Fintan O’Toole: Britain has gone to huge trouble to humiliate itself
Best possible Brexit outcome is the worst of both worlds, a state neither in nor out
The best headline about British prime minister Theresa May’s short-lived triumph over the hard Brexiteers last Friday was undoubtedly the one on Pádraig Collins’s report in the Guardian: “Possum rescued after getting head stuck in Nutella jar”.
Admittedly, Collins was actually reporting, not from Chequers, but from Brisbane, Australia. Yet the accompanying photograph was the perfect image of what May is trying to do. It showed the furry creature all curled up and immobilised with its head completely encased in a glass jar streaked with visible residues of sticky brown stuff. As a spokesman for the Australian RSPCA explained, the dumb animal “managed to get his head in the jar, but obviously couldn’t get it out”. The rescuer put “towels around the possum so she could get him out of the jar without getting scratched by his claws”.
The story saves me the trouble of thinking up a metaphor. The Brexiteers have their heads stuck in a jar of sticky brown stuff that seemed so sweet and enticing. May’s compromise deal and the White Paper she is still expected to publish this week are the towels wrapped round the Brexiteers’ claws so that their heads can be pulled out of the jar without her premiership getting scratched to death.
The only problem is that David Davis and Boris Johnson, having been successfully extracted, decided to bare their claws again. As any possum or two-year-old child will tell you, sticking your head inside a glass jar is quite a thrill. You get to see the world through a distorting lens that creates a comforting distance between you and reality. You can’t hear unwanted voices raising awkward questions. Brexit has so far been conducted through a glass darkly. It has been seen through glorious fantasies of imperial revival and layers of self-pity about imaginary oppression. What May has been attempting, very late in the day, is to force her more deluded colleagues to get their heads out of the jar and look directly at Brexit.
She has shown them the best-case scenario, the most desirable possible outcome. And though in colour it may look like Nutella, it is actually a different kind of sticky brown stuff. “Human kind,” said TS Eliot, “cannot bear very much reality,” and the same is surely true of Davis, Johnson and their fellow diehards. May has finally managed to disenchant the Brexit project, to strip away its heroic veneer. And instead of a date with destiny, it looks awfully like a loveless marriage, entered into with a heavy heart because the only alternative is unbearable loneliness.
The Brexit the British are now officially seeking is indeed miserable. Instead of the Star Trek vision of boldly going where no imperial-nostalgic society had gone before, it would not have enough thrust to get the UK out of the gravitational pull of the European Union. And instead of freeing British businesses from Brussels red tape, it proposes to wrap them up like mummies in layers of staggeringly complex bureaucracy, with two completely different tariff regimes operating side by side. And this, remember, is what the UK is asking for, not what it will get.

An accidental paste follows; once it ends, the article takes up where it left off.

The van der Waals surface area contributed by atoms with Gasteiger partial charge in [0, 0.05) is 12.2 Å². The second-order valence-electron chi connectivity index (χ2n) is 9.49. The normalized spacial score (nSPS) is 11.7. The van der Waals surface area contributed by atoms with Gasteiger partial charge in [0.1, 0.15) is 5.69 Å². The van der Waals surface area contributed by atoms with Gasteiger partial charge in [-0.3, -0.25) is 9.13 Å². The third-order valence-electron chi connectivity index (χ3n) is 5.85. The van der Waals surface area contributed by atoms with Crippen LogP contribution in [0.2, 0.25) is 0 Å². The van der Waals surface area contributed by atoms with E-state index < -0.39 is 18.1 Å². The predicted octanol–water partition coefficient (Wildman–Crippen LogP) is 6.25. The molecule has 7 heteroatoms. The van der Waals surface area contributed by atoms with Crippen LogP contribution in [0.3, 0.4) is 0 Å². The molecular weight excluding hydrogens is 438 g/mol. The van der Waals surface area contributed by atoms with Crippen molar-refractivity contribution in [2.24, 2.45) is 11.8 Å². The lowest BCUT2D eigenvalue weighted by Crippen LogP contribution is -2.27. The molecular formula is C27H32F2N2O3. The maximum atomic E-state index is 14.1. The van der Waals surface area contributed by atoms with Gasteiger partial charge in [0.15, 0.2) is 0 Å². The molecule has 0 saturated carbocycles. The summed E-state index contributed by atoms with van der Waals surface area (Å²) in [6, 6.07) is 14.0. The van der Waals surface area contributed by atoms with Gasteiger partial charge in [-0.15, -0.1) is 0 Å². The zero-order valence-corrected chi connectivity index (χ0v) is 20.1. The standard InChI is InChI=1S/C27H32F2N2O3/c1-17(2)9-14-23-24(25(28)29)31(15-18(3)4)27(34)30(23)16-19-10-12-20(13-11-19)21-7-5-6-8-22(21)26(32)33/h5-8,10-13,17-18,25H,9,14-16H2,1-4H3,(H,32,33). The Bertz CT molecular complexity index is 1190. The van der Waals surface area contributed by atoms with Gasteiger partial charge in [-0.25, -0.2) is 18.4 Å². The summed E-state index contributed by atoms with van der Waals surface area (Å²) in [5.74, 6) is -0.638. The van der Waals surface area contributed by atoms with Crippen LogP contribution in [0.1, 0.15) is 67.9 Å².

In real negotiations, as Davis knows from experience, things can only get worse: the role of the hated European Court of Justice will loom much larger and the opt-outs for future UK parliaments will disappear. If a deal is to be done at all, the last vestiges of fantasy Brexit will have to be stripped away and what will be left is a state that has negotiated its way from full partnership to the status of a rule-taking satellite of the EU.
When you take away all the heroic elements of Brexit, all the epic thrills of throwing off the oppressor and beginning a new history, what you are left with is just this – a country that has gone to enormous trouble to humiliate itself. Brexit has reached the point where the best possible outcome is the worst of both worlds, a state that is neither in nor out, neither on its own nor part of something larger.
This is what all the patriotic bombast has brought Britain to: a humble request that the EU play nice and grant it a subordinate status. Imagine that at some point in the past, the EU had actually offered this to the British. How dare they!
Can there be the slightest doubt that the British would have been up in arms, demanding nothing less than full EU membership? Has any country ever gone into international treaty negotiations hoping to emerge with a status greatly inferior to the one it already enjoys? What do we want? National humiliation. When do we want it? Now.
Davis and Johnson know this is the reality they helped to create. They hadn’t the stomach either to face it or to publish a credible alternative. That is because the only alternatives to a mortifying Brexit are stark. One is to be honest and admit that the whole project has already failed and must be stopped before it is too late. The other is to stick your head back in the Nutella jar. If May goes, there may be no one left to pull the poor possums out.